Parsed Participle

The personal weblog of Faiz Kazi: Mostly oddities in programming, life in Japan, occasionally music.

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Tue, 10 May 2011

Point Cook Airbase

I went on an aerobatic joy-flight on Sunday. Melbourne offers a variety of aviation-related adventure sports, but I was on the lookout for something like a biplane ride. More specifically, an aerobatic flight.

Now options abound if you have a valid pilot's license: Even without an aerobatic endorsement, you can actually get the controls and do simple loops and barrel-rolls, or perhaps even engage in a dogfight.

In my case, with only a day's notice, and hardly over twenty hours of non-aerobatic flight experience which are already over 10 years stale - my options were limited to joy flights. I found a small organization that conducts short joy rides in the legendary Tiger Moth. The most surprising thing was the airfield where these rides are conducted. The RAAF Williams Point Cook Airbase is known for being the oldest operational airbase anywhere in the world. It is also the birthplace of the Royal Australian Air Force (which was known as the Australian Flying Corps at the time).

My flight was scheduled for 10:15 AM on Sunday morning, with a briefing at 10:00 AM. It turns out that George, an old friend and aero-modeling mentor from my school days just happened to be living at Point Cook, by sheer coincidence. Unlike me, over the years, he has taken the pains to realize the kind of childhood dreams we'd shared - He actually does a good deal of RC flying, and also has a pilot's license. We decided to meet at the RAAF Museum, which is also located within the airbase and also open to the public.

I had flown into Melbourne the day before; not only was I tired from this flight, I was also generally sleep deprived and seemed to have caught a cold. I spoke to the Tiger Moth joy flight people, who advised me that the aerobatics would not be very wild, but that one must be prepared for experiencing up to 3G. This worried me somewhat, both because of my tourist-weary state, and also because of my general physique (lanky/skinny, poorly developed abdomen/torso muscles). The best I could hope for was to do some sit-ups prior to the flight, and eat a compact, dry, yet nutritious breakfast. This is not something I even bothered to research, I just assumed that it would help.

I promised to meet George at the RAAF Museum, joking that this was provided that I did not pass out on the flight.

So did I?

I arrived at 10:00, and there was hardly any briefing. There was a small hangar (actually just a tent), and a couple of Tiger Moths and a Yak-52. I was greeted by three men, one of whom was the pilot and they simply tossed me a jacket and asked if I was ready to go. I asked if there was a toilet, to which they replied, "If you just want to take a leak, go for it." and pointed to the nearby bushes. I did so, and also took the opportunity to do some 50 sit-ups before I returned to put on a warm leather jacket, gloves, a helmet and hopped right into a Tiger Moth cockpit. They strapped me in, swung the propeller, the engine started and we were off. I have flown a plane with a tail-dragger undercarriage before; (the HAL Pushpak), so I was familiar with the experience of Taxing without being able to look over the nose. To my untrained ear, the engine sounded great, I remarked so over the intercom, but over the noise all I could hear back was something about the plane being very old.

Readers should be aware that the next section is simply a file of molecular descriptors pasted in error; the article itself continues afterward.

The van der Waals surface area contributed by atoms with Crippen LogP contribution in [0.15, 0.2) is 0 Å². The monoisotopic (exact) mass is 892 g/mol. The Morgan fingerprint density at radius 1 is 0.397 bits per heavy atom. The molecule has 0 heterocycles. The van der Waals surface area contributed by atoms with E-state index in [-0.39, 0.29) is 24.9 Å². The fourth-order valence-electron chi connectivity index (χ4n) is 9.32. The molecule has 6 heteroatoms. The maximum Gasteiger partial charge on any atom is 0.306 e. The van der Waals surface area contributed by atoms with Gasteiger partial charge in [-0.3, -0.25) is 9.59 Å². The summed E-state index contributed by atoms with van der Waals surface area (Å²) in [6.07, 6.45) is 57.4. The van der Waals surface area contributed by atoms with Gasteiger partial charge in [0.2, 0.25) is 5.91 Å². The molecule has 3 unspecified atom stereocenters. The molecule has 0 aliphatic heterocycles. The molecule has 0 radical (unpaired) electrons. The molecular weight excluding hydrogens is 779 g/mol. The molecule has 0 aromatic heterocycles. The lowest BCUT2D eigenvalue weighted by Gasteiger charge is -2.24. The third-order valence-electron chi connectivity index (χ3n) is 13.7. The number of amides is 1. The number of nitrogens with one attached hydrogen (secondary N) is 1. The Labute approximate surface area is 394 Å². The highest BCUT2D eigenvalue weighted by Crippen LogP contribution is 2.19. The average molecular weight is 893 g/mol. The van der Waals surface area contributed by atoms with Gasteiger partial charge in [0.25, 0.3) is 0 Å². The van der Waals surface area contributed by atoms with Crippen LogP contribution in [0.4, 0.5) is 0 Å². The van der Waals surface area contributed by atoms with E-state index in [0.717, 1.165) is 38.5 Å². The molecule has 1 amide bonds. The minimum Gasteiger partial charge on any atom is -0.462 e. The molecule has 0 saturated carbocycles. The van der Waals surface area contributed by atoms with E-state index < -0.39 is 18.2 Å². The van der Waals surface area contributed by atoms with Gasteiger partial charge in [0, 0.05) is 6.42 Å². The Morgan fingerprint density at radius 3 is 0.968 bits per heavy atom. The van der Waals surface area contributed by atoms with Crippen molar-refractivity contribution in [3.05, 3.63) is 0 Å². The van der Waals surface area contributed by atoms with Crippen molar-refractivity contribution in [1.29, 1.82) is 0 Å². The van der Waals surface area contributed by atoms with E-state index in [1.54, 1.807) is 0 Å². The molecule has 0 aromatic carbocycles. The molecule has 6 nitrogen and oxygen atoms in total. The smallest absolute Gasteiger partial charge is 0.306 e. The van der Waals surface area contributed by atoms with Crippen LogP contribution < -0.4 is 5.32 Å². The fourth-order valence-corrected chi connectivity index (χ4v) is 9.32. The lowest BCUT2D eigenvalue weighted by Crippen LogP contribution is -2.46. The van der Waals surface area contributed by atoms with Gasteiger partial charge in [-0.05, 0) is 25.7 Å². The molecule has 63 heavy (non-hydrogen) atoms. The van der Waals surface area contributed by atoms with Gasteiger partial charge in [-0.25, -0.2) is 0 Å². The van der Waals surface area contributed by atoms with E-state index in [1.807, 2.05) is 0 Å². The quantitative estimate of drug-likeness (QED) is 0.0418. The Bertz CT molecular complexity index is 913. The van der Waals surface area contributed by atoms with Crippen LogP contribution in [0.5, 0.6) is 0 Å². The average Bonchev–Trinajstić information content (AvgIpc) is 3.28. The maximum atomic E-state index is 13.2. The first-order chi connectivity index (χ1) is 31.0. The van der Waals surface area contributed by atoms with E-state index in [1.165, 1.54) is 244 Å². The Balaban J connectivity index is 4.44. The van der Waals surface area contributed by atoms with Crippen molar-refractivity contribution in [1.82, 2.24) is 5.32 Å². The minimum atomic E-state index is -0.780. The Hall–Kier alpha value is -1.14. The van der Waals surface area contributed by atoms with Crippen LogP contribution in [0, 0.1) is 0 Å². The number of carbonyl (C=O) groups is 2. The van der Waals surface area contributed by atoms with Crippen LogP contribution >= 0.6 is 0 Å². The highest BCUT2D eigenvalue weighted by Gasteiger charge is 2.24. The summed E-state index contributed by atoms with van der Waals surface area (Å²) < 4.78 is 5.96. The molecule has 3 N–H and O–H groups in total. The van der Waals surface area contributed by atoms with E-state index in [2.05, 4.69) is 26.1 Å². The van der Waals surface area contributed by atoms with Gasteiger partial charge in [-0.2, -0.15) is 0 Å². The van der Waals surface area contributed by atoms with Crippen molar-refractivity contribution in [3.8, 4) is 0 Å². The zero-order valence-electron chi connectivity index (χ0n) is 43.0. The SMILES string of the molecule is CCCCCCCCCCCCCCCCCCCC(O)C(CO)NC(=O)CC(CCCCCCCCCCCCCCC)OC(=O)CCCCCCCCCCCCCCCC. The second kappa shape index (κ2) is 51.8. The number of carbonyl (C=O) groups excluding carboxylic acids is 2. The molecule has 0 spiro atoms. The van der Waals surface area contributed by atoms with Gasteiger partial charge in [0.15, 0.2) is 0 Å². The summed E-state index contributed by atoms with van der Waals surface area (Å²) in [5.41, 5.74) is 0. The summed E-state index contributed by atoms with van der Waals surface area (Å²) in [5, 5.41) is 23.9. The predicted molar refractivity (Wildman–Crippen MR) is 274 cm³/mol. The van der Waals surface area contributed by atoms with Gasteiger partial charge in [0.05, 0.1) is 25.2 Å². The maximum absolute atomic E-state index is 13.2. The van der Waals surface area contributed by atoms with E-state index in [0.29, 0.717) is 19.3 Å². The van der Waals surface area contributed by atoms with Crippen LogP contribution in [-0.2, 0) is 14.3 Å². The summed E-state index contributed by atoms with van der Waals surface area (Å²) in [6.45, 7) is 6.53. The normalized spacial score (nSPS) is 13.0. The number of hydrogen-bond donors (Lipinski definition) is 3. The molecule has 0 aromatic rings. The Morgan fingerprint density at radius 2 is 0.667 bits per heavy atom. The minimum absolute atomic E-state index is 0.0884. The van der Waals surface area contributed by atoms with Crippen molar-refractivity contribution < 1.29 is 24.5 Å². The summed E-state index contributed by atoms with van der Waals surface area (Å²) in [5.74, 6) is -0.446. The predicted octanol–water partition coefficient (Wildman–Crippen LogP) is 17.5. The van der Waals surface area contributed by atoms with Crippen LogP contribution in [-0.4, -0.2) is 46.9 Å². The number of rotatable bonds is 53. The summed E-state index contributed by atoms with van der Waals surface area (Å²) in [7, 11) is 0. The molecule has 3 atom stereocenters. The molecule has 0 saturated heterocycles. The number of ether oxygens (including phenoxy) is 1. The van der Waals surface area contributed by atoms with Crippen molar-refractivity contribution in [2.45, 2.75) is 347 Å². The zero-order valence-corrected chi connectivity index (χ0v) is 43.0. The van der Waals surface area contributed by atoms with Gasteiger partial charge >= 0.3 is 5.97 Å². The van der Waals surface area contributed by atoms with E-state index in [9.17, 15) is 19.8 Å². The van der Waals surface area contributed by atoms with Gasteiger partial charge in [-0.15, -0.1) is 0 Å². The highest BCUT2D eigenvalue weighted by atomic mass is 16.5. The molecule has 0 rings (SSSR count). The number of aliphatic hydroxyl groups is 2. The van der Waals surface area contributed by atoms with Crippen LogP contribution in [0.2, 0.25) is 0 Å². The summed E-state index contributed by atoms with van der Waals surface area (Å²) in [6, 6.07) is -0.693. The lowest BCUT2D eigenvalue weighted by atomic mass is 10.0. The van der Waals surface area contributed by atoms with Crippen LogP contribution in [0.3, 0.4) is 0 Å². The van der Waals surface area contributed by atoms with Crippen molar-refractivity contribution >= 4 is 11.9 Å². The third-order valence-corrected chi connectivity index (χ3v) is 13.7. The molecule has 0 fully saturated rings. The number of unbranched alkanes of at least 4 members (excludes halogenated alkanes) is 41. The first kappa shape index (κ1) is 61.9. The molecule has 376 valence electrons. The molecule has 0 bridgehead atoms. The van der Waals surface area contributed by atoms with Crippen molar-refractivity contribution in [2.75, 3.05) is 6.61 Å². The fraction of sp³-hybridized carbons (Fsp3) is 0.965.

Take off was not very interesting, but I was surprised how quickly we were airborne. At hardly a hundred feet, we banked sharply to the left and then climbed to 700 feet, headed off to a vantage point between the airfield and the city which was supposed to be the scenic leg of the flight, over the ships, beaches and fields. The Melbourne skyline was very clearly visible.

We then climbed to 4000 feet. I should mention that up until now I had the wind in my face, sans goggles. I put them on, and mentally prepared myself for 15 minutes of aerobatics, the format of which I was not told in advance, but the pilot did ask if I was feeling OK, and once we hit 4000 feet, we started with a dive, a loop, then a few barrel rolls. The first sensation was not like I expected, but very exhilarating nevertheless. I did the whole stomach-flexing and breathing routine, and did not feel the least bit uncomfortable. I think I let out a yell of exhilarated joy at the end of the first barrel roll, and quickly asked how many G's we'd pulled. I doubt there was an accelerometer on board, but was told we'd probably pulled some 2.5G. I felt like I could handle some more, and replied saying so when asked if I'd like to try something more wild. Thus followed a few more minutes of slightly more intense maneuvers, which I think began with a short spin. Only the spin was slightly scary, but I was having too much fun as we pulled out of it, gained speed and did a series of maneuvers I could not clearly identify because I was looking all around enjoying every minute.

"She's not bad for an ol' girl, eh?"
Said the friendly pilot. The G's felt stronger towards the end but I think I could have handled a little more. We landed in the grass, and I tried in vain not to smile like a monkey as we taxied to a halt. And that was that. They just said bye, and I was on my way.

I met George at the Museum, and we took some photos of the F-111 Aardvark, a plane I have always been fascinated with:

2011-05-08 11.36.08

The Museum was OK. As one can expect, they support the theory that Von Richthofen was killed by Australian infantry (machine gun fire) when he flew too low in pursuit of an RFC machine. I wish I had also taken photos of the Mosquito, yet another object of my childhood fascination (what aircraft wasn't?) at the restoration hangar, but oh, well.